Every once in a while a high-profile woman will divulge the dirty underbelly of trying to be a woman in the work world. I remember the first time I saw it. It was when Brenda Barnes stepped down from a huge career at Pepsi to be with her kids. And she announced that she felt like a bad parent spending so much time away from them. Thereby implying that the other moms with huge jobs like hers were also ignoring their kids.

This week, there is another ground-breaking example of a woman stepping down from a very high place: Anne-Marie Slaughter (pictured above). She is a dean at Princeton and she was director of policy planning in the State Department. She wrote a breathtaking article in the Atlantic titled, Why Women Still Can’t Have it All, about stepping down from her State Department job to take care of her two teenaged boys. She says, in the article, that she is taking much better care of them when she is not away from them.

This shouldn’t be groundbreaking to say. But after twenty years of deafening feminist diatribe it is actually controversial to say that a mom is a better mom if she is home with her kids. So that in itself makes the Atlantic article worth reading.

Here’s another thing Slaughter does that I love. She takes down Sheryl Sandberg for telling other women to be like her and spend their days working insane hours for startups. I have written before about how ludicrous is is for Sandberg to think she’s a role model for women when there is a huge amount of research to say that women who have kids want part-time jobs. Sandberg assumes that women want high-powered jobs like hers and don’t have those jobs because there are no role models. Slaughter sets the record straight: women don’t want high powered jobs because they want to be home with their kids.

It’s ridiculous that it’s controversial to say that most women want to parent differently than most men. It’s ridiculous because there is scientific basis for this and a social basis for this and the women who argue against it are always women who do not have school-aged kids and a high powered job. So you know what? If you are going to argue in the comments section that women can have a high-powered job and school aged kids, please qualify yourself with the age of your kids and the number of hours you work per week.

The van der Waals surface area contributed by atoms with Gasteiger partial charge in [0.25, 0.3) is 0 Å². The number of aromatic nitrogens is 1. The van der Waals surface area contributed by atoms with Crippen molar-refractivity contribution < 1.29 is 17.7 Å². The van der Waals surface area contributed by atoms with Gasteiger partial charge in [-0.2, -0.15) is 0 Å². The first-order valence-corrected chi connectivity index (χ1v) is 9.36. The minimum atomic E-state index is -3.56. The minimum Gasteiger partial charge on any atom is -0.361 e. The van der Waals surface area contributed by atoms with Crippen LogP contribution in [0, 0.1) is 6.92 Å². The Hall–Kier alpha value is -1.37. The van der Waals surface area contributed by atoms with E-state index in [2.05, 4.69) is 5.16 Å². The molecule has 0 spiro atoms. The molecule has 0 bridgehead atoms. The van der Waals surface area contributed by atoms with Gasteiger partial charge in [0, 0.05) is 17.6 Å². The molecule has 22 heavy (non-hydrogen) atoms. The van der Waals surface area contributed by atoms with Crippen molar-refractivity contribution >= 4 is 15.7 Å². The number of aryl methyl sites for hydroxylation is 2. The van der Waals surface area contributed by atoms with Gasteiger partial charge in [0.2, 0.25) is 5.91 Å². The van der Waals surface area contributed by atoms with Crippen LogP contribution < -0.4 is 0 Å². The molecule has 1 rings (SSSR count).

Here’s how many hours I worked at my startup when I had young kids: 80. And my investors thought I was part-time—which I was, compared to how many hours other startup founders work. I’m just putting a number out there so you can have a benchmark for what high-pressure, high-powered jobs demand. Slaughter traveled almost nonstop for her job. And so do most people at that level.

So I loved Slaughter’s article. And I loved that women are coming forward to say that it is literally impossible to have a high-powered career while you have young kids, if you want to be involved in your kids’ lives. The best thing older women can do for younger women right now is to tell the truth. It’s hard to tell the truth because if you are trying to do the high-powered job and the kids, you will kill your career by admitting that it’s impossible.

But here’s the truth for women: You should not plan your life so that you work until you’re 30 and then have kids, and also have a huge career. Because you will be taking care of kids during the very time when all the men you worked with are working harder and longer hours than ever before. Men who have kids are in a great position to climb the ladder. They have wives at home. Women cannot go full speed ahead until the kids are grown up. Slaughter has great evidence for this. But you should be able just to look around and see that this truth. My favorite example: All the male Supreme Court Justices have families. Two of the three women do not. And the one who does, Ruth Bader Ginsburg, did not start her career until her kids were grown.